- Management of projects across the full subject matter range supported by the legal team.
- Collaborate across cross-functional teams including sales, support, service, business development, regulatory, IT and finance as well as various business units.
- Report on key operational and substantive metrics for the practice group that will better inform decision-making, including matter and work product analyses.
Now, nearly a decade later, the community recognizes they are not only at very different stages of maturity in their legal operations, but that the team almost always looks different from one organization to another, and that is OK. Regardless of the position of the individual legal ops team member or where the function is in their ops journey, one of the democratizing forces is technology. Legal operations software has become a unifying and synchronizing force for the legal ops community at large.
Technology Utilization for Data and Analytics Will Increase
The imposition of technology onto a discipline can occasionally be detrimental. However, it is difficult to imagine legal operations would be starting 2020 with the wind at its back, if not for the incredible impact software has had on raising awareness and also providing structure for this dynamic business function.
2020 will see the increased use of technology to bring the freshest and most relevant data to the table, as legal operations professionals rely on systems that track the work being done and to provide leadership with insights into their department’s health. 52% of companies surveyed in the 2019 LDO survey report collecting metrics in 2019. A legal operations platform with spend and matter management capabilities can provide visibility into legal spend by providing line-by-line awareness of where the department is spending money. That same survey demonstrated that participants found a year-over-year increase in access to the “right technology” to their job, as well as an improvement in the technologies themselves.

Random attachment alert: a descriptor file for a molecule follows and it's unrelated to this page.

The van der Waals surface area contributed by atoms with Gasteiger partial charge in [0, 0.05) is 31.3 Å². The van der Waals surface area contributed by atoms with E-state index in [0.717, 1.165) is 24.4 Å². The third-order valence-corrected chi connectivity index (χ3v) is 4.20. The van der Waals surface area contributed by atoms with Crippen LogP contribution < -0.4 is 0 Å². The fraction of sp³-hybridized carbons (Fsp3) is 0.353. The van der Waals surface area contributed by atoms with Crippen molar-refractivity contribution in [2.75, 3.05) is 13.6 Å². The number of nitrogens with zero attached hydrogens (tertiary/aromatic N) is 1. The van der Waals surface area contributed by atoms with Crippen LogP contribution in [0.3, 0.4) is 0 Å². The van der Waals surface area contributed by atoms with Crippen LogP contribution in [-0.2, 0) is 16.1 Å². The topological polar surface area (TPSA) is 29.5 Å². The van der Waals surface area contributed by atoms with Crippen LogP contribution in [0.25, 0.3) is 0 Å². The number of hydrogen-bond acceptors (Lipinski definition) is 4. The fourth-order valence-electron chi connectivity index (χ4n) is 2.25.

With great transparency and a greater quantitative focus, the overgeneralization that “legal is expensive” will be replaced with a greater understanding that legal is an investment in accelerating company objectives. While it’s definitely still a cost center in most companies, legal ops is now using technology to demonstrate that every dollar has a traceable ROI, whether through mitigating important risks to the company or driving revenue through contract management.
A Legal Operations Decade
In 2020 and beyond, legal operations will be seen as a driver for cross-functional change, and it will also result in a perception shift. Legal ops is in the process of a transformation powered by the community, their organization and insights from data. No longer thought of as the “department of no” where deals go to die, legal operations will become the strategic partner who, seen through the prism of valuable metrics, drives value to the organization.
Nathan Wenzel is the CEO and co-founder of SimpleLegal, which he launched with CTO Patrik Outericky. He brings more than 20 years of experience in business intelligence and analytic applications, as well as driving business success and growth. As CEO, Wenzel leads company strategy, product direction and adoption. Prior to SimpleLegal, he was a founding partner (with Patrik Outericky) of Edge Solutions, Inc., a business intelligence and analytics consulting firm.